But different categories of the population develop unequal uses of the place in terms of activities or of time spent on the Corniche: those who have access to more private spaces of leisure (Emiratis or Western expatriates for instance) tend to come less often to the Corniche. Moreover, the way space is negotiated between groups is not necessarily deprived of conflicts, as shown by the complaints that led to the creation of the “Family Beach,” an area that excludes single men – i.e. mostly poor Southeast-Asian migrant workers, who are considered a threat to women.
I then move on to describe two of the most widespread and visible practices on the Corniche: family picnics and the practice of sports. Both could be considered forms of familial or individual intimacy – being understood as a certain mode of appropriating public space and coping with heterogeneous populations.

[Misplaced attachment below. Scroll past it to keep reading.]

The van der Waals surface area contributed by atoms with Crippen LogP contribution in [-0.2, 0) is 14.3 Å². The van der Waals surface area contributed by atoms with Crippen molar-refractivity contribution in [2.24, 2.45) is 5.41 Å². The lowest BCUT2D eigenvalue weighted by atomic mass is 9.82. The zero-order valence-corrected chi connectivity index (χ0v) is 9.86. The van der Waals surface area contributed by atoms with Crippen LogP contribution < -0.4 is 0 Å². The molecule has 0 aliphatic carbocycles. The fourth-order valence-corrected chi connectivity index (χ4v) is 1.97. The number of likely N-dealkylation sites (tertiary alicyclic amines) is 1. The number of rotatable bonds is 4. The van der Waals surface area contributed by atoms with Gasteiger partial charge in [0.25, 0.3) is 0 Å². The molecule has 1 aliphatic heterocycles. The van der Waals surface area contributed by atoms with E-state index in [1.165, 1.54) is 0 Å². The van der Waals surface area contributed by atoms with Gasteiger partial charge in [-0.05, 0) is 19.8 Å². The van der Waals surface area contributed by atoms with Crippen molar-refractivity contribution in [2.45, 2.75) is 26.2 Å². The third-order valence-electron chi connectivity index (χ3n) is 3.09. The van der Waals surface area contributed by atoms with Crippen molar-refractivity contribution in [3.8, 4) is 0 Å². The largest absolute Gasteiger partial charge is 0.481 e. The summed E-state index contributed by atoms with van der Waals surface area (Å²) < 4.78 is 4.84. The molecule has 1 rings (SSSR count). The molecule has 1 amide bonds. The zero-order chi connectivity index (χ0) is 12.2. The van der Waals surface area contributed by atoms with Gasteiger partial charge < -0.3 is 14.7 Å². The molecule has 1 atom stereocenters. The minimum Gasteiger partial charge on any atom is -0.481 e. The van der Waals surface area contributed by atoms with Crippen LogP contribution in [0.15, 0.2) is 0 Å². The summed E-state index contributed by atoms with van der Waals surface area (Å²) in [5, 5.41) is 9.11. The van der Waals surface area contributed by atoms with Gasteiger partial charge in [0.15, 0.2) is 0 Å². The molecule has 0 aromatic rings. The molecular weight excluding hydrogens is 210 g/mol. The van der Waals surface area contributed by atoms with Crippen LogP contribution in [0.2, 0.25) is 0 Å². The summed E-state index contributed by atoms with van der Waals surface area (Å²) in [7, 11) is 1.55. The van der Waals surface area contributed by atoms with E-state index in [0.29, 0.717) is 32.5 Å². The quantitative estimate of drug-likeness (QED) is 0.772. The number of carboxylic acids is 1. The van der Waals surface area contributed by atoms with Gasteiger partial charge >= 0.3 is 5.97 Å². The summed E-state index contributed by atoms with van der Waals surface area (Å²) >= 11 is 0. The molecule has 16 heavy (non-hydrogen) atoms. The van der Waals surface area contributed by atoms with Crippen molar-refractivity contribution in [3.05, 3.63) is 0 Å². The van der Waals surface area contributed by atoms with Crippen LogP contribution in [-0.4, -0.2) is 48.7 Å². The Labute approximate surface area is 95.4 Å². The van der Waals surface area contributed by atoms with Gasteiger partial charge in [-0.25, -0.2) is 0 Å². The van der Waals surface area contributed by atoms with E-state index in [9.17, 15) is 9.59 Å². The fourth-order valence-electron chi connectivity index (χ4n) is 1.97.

Picnics on the Corniche are mainly associated with the ahl as-shâm (families coming from Palestine, Lebanon, Syria, etc.) and can be regarded as an extension of the home into public space. They contribute to the constitution of a homogeneous social group, along the lines of a shared regional origin and kind of practice.
The practice of sports is probably one of the major activities on the Corniche, whether it is jogging, “fast-walking”, or cycling. The individual nature of these sports allows one to practice alongside others while forbidding different kinds of interactions. This is especially important for young Muslim women, to whom cycling on the Corniche, for instance, provides a good way to put up with social norms without renouncing outdoor sports.